A maintenance man at a prominent western New York office building was crushed to death after falling into a trash compactor, but no one realized it for weeks as his family and authorities searched for him, police said Sunday.
Surveillance video shows John Adams tumbled into a compactor while working at the One Niagara building, and the mechanism "prevented him from being able to escape and made it impossible for co-workers or others to realize what had occurred," Niagara Falls, N.Y., police said in a release.
Adams, 67, was last seen picking up garbage on the night of July 4. Owners of the building, which houses a welcome center for visitors to the famous falls, had offered a $1,500 reward for information on Adams' whereabouts. His family had papered the area with signs seeking information.
"We were wondering for three weeks: 'Where is he?"' his sister, Evie Shepherd, said by telephone Sunday. She questioned why police apparently hadn't consulted the videotapes earlier in the search for Adams.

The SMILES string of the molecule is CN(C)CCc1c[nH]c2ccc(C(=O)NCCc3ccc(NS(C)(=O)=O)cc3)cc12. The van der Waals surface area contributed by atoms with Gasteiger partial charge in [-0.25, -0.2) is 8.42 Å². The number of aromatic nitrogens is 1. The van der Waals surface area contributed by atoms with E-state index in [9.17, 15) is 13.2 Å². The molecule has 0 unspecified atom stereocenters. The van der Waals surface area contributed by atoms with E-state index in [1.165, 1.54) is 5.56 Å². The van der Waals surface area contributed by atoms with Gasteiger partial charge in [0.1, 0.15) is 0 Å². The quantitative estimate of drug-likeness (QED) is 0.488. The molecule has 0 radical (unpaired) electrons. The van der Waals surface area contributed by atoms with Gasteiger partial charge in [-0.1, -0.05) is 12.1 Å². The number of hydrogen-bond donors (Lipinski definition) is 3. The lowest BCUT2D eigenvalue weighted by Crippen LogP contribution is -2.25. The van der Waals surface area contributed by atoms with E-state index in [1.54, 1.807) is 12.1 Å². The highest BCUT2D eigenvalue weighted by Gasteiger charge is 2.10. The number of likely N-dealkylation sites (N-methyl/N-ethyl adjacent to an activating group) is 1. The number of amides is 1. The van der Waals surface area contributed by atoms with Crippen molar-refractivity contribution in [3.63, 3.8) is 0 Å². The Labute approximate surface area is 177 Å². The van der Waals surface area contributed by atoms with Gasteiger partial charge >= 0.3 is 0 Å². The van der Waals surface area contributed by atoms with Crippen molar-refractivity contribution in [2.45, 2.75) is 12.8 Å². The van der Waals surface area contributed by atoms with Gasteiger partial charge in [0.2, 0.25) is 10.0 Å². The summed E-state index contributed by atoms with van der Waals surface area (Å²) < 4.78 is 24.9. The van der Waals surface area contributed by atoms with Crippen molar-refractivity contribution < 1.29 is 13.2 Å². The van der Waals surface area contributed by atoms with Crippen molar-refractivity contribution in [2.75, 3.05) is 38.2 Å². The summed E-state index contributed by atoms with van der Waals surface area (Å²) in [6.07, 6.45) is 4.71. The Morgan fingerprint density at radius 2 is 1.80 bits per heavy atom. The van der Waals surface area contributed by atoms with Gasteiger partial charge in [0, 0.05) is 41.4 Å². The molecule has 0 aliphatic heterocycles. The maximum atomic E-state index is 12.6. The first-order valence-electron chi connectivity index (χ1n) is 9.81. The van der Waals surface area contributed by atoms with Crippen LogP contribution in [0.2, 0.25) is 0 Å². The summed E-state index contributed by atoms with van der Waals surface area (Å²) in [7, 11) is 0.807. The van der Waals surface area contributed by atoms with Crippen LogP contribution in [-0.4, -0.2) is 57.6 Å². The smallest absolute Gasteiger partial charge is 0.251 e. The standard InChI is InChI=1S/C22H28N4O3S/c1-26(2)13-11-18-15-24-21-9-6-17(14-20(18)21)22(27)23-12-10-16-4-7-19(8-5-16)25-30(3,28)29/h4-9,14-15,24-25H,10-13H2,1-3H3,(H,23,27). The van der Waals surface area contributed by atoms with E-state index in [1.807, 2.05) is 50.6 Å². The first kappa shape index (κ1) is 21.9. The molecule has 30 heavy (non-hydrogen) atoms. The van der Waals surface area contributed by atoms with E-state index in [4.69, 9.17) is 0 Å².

"He wouldn't have been (found) living, but it would have been a lot easier" on the family, Shepherd said.
Police couldn't immediately say Sunday when they had received or reviewed the videotape.
Representatives for the building didn't immediately respond to an e-mail message, but building president Tony Farina told the Niagara Gazette that building officials didn't examine the video until Friday night because an initial police search of the compactor turned up no conclusive evidence of Adams' remains.
"It was a very startling and tragic discovery," Farina told the newspaper. "We had always held out hope that somehow John would turn up OK, and this is a terrible way for things to end."
The building sits near the New York foot of the Rainbow Bridge, which links the U.S. and Canada just downstream from Niagara Falls.
Adams had worked there for about five years, his sister said.
She said building officials told her he slipped into the compactor while trying to retrieve a fallen trash bin.
A father of five grown children, Adams was a hardworking man who was always on the lookout for odd jobs, Shepherd said.
"He never messed with anybody," she said. "He was just out looking for work to do."